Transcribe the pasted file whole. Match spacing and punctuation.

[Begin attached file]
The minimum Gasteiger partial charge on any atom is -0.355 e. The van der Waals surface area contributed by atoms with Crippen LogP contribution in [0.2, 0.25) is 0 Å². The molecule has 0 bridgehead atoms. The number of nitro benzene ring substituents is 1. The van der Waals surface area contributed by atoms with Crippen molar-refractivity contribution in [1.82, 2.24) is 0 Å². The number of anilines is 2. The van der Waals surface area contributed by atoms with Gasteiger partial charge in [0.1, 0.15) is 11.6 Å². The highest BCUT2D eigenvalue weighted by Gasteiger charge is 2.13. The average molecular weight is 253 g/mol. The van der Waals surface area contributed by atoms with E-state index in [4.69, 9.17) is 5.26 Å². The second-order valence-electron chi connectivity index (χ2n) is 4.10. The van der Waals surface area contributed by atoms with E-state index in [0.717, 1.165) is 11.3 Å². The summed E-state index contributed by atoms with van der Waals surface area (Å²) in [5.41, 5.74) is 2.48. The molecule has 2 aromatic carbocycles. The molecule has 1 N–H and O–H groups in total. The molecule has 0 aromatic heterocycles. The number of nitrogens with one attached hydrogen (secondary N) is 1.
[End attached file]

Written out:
The minimum Gasteiger partial charge on any atom is -0.355 e. The van der Waals surface area contributed by atoms with Crippen LogP contribution in [0.2, 0.25) is 0 Å². The molecule has 0 bridgehead atoms. The number of nitro benzene ring substituents is 1. The van der Waals surface area contributed by atoms with Crippen molar-refractivity contribution in [1.82, 2.24) is 0 Å². The number of anilines is 2. The van der Waals surface area contributed by atoms with Gasteiger partial charge in [0.1, 0.15) is 11.6 Å². The highest BCUT2D eigenvalue weighted by Gasteiger charge is 2.13. The average molecular weight is 253 g/mol. The van der Waals surface area contributed by atoms with E-state index in [4.69, 9.17) is 5.26 Å². The second-order valence-electron chi connectivity index (χ2n) is 4.10. The van der Waals surface area contributed by atoms with E-state index in [0.717, 1.165) is 11.3 Å². The summed E-state index contributed by atoms with van der Waals surface area (Å²) in [5.41, 5.74) is 2.48. The molecule has 2 aromatic carbocycles. The molecule has 1 N–H and O–H groups in total. The molecule has 0 aromatic heterocycles. The number of nitrogens with one attached hydrogen (secondary N) is 1.